1/6 oz simple syrup

2 dashes of Angostura Bitters


Shake ingredients with ice, then strain into a plain glass—devoid of any ornamentation. Squeeze a lemon peel over it and then garnish with the peel. Enjoy.

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Cocktails can vary wildly from elaborately muddled affairs to relatively simple concoctions with only three ingredients. But once upon a time, people were accustomed to a more standardized drink. The time was the late-1800s, and the beverage was the Plain Whiskey Cocktail. This recipe was once so pervasive that it also served as the Plain Gin Cocktail and the Plain Brandy Cocktail. But the emphasis was on plain—nothing fancy to see here.

Even celebrated bartender Jerry Thomas, writer of “Bar-Tender’s Guide” in 1862—also known as “How to Mix Drinks or the Bon-Vivant’s Companion”—was a little nervous about making the Plain Whiskey Cocktail too complicated. In the gin and brandy versions of the drink, he included one or two dashes of Curacao, an orange liqueur. Not so for the whiskey variation. Here’s his classic recipe.1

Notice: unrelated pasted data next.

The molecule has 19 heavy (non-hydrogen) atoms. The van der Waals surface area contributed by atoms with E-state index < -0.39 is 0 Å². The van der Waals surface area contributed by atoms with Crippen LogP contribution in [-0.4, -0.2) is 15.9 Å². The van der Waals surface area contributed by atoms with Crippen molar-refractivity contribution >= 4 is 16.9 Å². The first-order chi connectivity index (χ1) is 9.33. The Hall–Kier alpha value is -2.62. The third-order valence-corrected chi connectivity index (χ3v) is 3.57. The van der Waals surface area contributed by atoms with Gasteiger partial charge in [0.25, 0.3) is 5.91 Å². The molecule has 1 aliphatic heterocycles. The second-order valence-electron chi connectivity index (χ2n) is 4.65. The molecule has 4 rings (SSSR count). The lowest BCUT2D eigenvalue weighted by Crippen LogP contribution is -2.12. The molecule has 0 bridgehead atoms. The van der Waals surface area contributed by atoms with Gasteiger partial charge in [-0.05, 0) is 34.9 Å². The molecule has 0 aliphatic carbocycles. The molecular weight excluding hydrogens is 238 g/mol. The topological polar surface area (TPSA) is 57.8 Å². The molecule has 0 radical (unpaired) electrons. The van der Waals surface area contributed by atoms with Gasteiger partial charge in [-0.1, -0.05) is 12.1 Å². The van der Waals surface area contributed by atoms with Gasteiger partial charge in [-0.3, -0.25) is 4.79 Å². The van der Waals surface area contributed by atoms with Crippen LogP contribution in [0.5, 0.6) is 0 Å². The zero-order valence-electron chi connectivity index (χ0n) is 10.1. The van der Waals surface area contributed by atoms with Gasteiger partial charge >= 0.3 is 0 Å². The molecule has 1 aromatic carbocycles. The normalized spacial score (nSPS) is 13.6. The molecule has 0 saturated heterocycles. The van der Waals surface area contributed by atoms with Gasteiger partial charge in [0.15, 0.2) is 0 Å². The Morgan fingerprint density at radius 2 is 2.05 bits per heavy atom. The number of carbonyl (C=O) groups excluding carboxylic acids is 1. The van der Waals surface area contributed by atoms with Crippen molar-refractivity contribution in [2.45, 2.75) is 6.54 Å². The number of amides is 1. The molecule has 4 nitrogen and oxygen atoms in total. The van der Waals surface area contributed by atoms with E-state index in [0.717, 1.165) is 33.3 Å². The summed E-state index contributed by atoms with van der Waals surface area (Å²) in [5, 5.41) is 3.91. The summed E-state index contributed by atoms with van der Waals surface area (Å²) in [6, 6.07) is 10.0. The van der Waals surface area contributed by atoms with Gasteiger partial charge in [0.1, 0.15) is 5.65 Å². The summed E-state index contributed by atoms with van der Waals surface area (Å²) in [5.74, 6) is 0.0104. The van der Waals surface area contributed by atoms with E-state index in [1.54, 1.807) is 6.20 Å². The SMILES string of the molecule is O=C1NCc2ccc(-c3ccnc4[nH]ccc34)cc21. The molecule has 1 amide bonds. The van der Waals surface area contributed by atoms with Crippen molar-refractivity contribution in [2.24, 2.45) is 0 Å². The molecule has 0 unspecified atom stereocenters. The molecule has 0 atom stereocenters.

3 OR 4 DASHES OF GUM SYRUP (This is basically a sweetener)

Now you may look at that recipe and think, “That sounds suspiciously like an Old Fashioned.” And you’re probably right. This is, most likely, the cocktail that the “Old Fashioned” is referencing. Even the orange—typically used to garnish a contemporary Old Fashioned—is a throwback to the Curacao that Thomas left out of his Plain Whiskey Cocktail. Now granted, orange peel eventually found its way back into the mix in the early 20th century, and it’s why some bartenders still insist on muddling fruit. But if you’d like to recreate the classic Plain Whiskey Cocktail at home, we recommend this recipe.2

1 Thomas, Jerry, Christian Schultz, and Pierre Lacour. How to Mix Drinks Or, The Bon-vivant’s Companion, Containing Clear and Reliable Directions for Mixing All the Beverages Used in the United States, Together with the Most Popular British, French, German, Italian, Russian, and Spanish Recipes, Embracing Punches, Juleps, Cobblers, Etc., Etc., Etc., in Endless Variety. New York: Dick & Fitzgerald, 1862. Print.

2 Wondrich, David. Imbibe!: From Absinthe Cocktail to Whiskey Smash, a Salute in Stories and Drinks to “Professor” Jerry Thomas, Pioneer of the American Bar. New York, NY: Perigee Book/Penguin Group, 2007. Print.